At the April 1960 meeting of the American Society for Artificial Internal Organs (ASAIO), it was too late to get a report on the program, so Scrib took Clyde and his wife and Quinton to the meeting. He presented Clyde, Quinton, and the shunt at private meetings with a few physicians interested in dialysis including Merrill, Kolff, Schreiner, and Teschan. Although a formal presentation had not been made, Schreiner allowed publication of the two classic papers on the shunt and the treatment in the 1960 Transactions of the ASAIO (5,6). Even so, acceptance of chronic dialysis was slow in the United States and Europe, and the nephrology leaders, most of whom were renal physiologists, were very unimpressed. By the time of Scrib's Presidential address to the ASAIO in 1964, there were only between 50 and 100 patients in the United States living on dialysis or with a transplant (7).
During the first 3 years, the frequency and length of dialysis was increased from once every 5 to 7 days to twice a week, overnight, for 12 to 16 hours to control uremic symptoms. Severe hypertension was controlled by a low-salt diet and ultrafiltration, because at that time, no good anti-hypertensive drugs were available. Until the end of his life, Scrib always believed in the importance of sodium restriction in dialysis patients. When calcium deposits developed, they were resolved with phosphate binders, and peripheral neuropathy responded to more hours of dialysis. Quinton modified the shunt and replaced all but the tips with flexible Silastic tubing, prolonging cannula survival. On a trip to Europe, Scrib saw the Kiil dialyzer that had characteristics similar to the Skeggs–Leonards dialyzer but was much easier to assemble. He brought one back and arranged for its manufacture in the United States, and this became the workhorse of the Seattle program until the advent of disposable dialyzers.
Four patients started treatment in 1960, and Scrib wanted to expand the program, but the hospital administration would not allow it. Consequently, he approached the King County Medical Society and, with their aid and a grant from the Hartford Foundation, the Seattle Artificial Kidney Center (SAKC) opened in 1962 (8). This was the first out-of-hospital community-supported dialysis center in the world and used nurses rather than physicians to do dialysis. The selection process by a lay committee for the few beds available was described in Life Magazine later that year (9), and the resulting vigorous discussion played an important role in the development of bioethics (10).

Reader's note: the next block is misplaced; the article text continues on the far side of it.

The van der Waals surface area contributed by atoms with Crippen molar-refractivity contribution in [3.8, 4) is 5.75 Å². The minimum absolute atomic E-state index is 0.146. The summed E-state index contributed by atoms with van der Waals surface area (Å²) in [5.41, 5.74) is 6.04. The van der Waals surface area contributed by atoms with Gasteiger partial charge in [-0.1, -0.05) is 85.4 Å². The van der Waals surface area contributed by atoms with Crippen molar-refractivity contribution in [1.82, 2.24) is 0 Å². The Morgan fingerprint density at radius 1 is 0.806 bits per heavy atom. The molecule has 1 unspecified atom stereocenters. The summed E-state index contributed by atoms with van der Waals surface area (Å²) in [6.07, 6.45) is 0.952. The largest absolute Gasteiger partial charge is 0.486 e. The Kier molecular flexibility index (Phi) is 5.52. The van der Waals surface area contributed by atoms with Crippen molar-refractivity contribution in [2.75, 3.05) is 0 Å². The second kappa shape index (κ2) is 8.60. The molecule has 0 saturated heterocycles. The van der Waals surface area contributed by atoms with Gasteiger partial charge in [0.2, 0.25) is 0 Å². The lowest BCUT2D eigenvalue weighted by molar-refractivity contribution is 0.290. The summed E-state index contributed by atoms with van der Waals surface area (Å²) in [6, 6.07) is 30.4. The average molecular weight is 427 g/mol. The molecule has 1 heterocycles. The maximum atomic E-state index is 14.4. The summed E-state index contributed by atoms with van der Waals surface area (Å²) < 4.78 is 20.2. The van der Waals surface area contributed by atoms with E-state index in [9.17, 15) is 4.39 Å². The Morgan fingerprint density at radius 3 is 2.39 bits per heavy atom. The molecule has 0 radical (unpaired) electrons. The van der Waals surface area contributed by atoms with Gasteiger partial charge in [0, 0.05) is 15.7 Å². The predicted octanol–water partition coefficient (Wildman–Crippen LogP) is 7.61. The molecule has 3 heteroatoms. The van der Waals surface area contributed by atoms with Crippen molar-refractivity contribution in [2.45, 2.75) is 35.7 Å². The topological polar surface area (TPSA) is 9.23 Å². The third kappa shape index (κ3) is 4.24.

In 1963, with Les Babb, a professor of engineering, the first proportioning pump system to prepare dialysate from concentrate was developed for the four-station hospital unit (11). The following year, when a 15-year-old girl was turned down by the SAKC committee, the group miniaturized the system to make the first single patient monitored proportioning system designed for home hemodialysis and the prototype for most dialysis machines in use today. Home hemodialysis worked (12), and after Shaldon introduced overnight home hemodialysis, this became the treatment for 90% of SAKC patients, because patients were better rehabilitated at lesser cost and therefore more patients could be treated with available funds.
In 1962, Fred Boen, a pioneer in peritoneal dialysis, joined Scribner's program, and 2 years later, he was joined by Henry Tenckhoff. Boen developed a closed automated system for in-hospital peritoneal dialysis and showed peritoneal infection could be minimized by inserting a new peritoneal catheter for each treatment rather than using an indwelling device. The delivery system was modified, and the first patient was sent home on peritoneal dialysis in 1964 (13). Tenckhoff went on to develop his well-known peritoneal catheter (14) and to develop two peritoneal dialysis machines for home and center use. In 1976, these were superseded by development of continuous ambulatory peritoneal dialysis by Moncrieff and Popovich; Popovich was one of Babb's ex-fellows.
In 1961, Scrib and Bob Hickman used a modification of the Seattle pumpless system to dialyze six children between 7 months and 9 years of age with acute renal failure (15). Hickman also treated the first pediatric patient with chronic renal failure.